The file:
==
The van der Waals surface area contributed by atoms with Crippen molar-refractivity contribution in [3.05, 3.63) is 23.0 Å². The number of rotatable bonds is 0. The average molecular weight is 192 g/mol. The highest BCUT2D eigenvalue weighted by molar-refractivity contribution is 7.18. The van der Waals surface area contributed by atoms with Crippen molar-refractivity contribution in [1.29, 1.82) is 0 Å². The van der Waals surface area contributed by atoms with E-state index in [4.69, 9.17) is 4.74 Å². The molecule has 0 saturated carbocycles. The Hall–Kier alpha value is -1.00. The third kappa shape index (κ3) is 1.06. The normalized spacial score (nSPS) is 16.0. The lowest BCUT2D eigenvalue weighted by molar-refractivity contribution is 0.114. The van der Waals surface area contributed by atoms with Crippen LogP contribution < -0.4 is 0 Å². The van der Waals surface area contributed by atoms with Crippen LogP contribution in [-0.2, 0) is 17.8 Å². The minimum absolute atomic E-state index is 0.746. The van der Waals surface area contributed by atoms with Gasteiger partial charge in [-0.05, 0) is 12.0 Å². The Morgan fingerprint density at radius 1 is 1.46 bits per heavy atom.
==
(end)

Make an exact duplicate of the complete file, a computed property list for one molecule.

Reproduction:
The van der Waals surface area contributed by atoms with Crippen molar-refractivity contribution in [3.05, 3.63) is 23.0 Å². The number of rotatable bonds is 0. The average molecular weight is 192 g/mol. The highest BCUT2D eigenvalue weighted by molar-refractivity contribution is 7.18. The van der Waals surface area contributed by atoms with Crippen molar-refractivity contribution in [1.29, 1.82) is 0 Å². The van der Waals surface area contributed by atoms with E-state index in [4.69, 9.17) is 4.74 Å². The molecule has 0 saturated carbocycles. The Hall–Kier alpha value is -1.00. The third kappa shape index (κ3) is 1.06. The normalized spacial score (nSPS) is 16.0. The lowest BCUT2D eigenvalue weighted by molar-refractivity contribution is 0.114. The van der Waals surface area contributed by atoms with Crippen LogP contribution < -0.4 is 0 Å². The van der Waals surface area contributed by atoms with Crippen LogP contribution in [-0.2, 0) is 17.8 Å². The minimum absolute atomic E-state index is 0.746. The van der Waals surface area contributed by atoms with Gasteiger partial charge in [-0.05, 0) is 12.0 Å². The Morgan fingerprint density at radius 1 is 1.46 bits per heavy atom.